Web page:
Fearing that the development that inundated the southern part of Mecklenburg County would be replicated in the north, Davidson, Huntersville, and Cornelius are working together to control growth and preserve their identities.
Domestic violence is increasing - often with tragic results - and a number of cities have developed specialized programs to deal with it. For example, Winston-Salem police have a domestic violence task force to investigate and follow up on cases.
To increase communication between government and its citizens, Asheville city leaders are taking government back to the people. Once every quarter, city officials and staff hold meetings in different neighborhoods to hear citizens' concerns.
Asheville and Statesville won the prestigious National Civic League's All America City & Community Award for 1997. The award is given to communities that identify problems and solve them. Only ten awards are presented nationwide.
Civic volunteers are a vital part of the life of the state's towns and cities. Don Edwards (Greenville) and Donald Skinner (Ayden) are examples of individuals whose contributions of time and service enhance their communities.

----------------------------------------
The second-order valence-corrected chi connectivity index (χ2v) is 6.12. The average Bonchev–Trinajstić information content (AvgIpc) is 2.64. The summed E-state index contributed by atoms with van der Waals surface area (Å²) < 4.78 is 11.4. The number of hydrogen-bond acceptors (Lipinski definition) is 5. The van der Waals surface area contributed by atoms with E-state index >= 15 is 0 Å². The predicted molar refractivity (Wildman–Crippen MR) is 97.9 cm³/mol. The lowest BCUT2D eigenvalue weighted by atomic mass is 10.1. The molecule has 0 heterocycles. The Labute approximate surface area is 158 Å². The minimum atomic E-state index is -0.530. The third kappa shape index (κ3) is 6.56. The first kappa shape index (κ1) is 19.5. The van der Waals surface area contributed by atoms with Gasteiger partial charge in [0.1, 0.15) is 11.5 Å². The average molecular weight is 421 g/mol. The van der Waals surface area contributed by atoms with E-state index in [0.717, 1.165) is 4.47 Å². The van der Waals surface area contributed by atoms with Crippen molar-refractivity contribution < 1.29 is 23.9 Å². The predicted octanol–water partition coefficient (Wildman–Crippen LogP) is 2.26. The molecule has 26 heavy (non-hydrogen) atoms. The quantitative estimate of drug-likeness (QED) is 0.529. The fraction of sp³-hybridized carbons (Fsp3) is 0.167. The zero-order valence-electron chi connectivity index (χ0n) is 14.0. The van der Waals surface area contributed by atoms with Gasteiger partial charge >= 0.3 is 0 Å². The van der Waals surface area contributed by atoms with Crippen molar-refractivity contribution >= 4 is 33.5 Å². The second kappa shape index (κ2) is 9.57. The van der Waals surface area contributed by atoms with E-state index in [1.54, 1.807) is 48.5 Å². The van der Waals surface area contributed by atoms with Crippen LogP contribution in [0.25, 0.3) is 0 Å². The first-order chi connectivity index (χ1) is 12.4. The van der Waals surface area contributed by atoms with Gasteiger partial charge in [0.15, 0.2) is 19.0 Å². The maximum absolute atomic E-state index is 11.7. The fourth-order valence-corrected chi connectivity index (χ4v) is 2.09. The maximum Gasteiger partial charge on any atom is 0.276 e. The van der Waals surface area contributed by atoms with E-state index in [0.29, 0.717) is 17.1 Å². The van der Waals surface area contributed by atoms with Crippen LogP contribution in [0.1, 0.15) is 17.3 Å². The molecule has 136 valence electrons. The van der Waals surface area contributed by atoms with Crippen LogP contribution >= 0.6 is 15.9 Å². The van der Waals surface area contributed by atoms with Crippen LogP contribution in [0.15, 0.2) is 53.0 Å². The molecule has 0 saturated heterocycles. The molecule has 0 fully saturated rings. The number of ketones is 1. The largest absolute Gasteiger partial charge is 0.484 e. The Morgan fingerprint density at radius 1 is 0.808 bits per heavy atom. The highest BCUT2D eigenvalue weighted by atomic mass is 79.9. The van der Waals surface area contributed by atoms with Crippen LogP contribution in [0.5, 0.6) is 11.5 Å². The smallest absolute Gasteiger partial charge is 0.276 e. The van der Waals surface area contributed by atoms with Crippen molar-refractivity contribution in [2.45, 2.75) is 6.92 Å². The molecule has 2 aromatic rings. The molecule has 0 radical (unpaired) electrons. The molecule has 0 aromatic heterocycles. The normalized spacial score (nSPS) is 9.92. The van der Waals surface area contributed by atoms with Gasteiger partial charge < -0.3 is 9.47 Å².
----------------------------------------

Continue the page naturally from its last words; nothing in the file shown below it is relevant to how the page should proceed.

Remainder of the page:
The Winston-Salem Police Department began its community policing program in 1989. Police patrol city sectors on foot. Benefits of the program include police having better knowledge of the community and a reduction in crime.
When citizens want to show off their community or raise funds for a project, they hold a town festival. Over 1,000 festivals are held each year, including Hollerin' (Spivey's Corner), Yam and Ham (Smithfield), and Collard (Ayden).
By January 1, 1998, all unlined landfills were mandated closed. This left local governments, including the cities of Elkin and Raleigh, seeking new places for solid waste disposal. Alternatives included shipping trash to regional landfills.
The N.C. Environmental Management Commission adopted in December, 1997, a plan to clean up and restore the Neuse River. The rules, which include agricultural nitrogen loading reduction, become effective August 1, 1998.
With federal funding for low-rent housing decreasing, local governments have become more active in seeking ways to provide affordable housing to qualifying individuals. Programs in Burlington, Greensboro, and Holly Springs are profiled.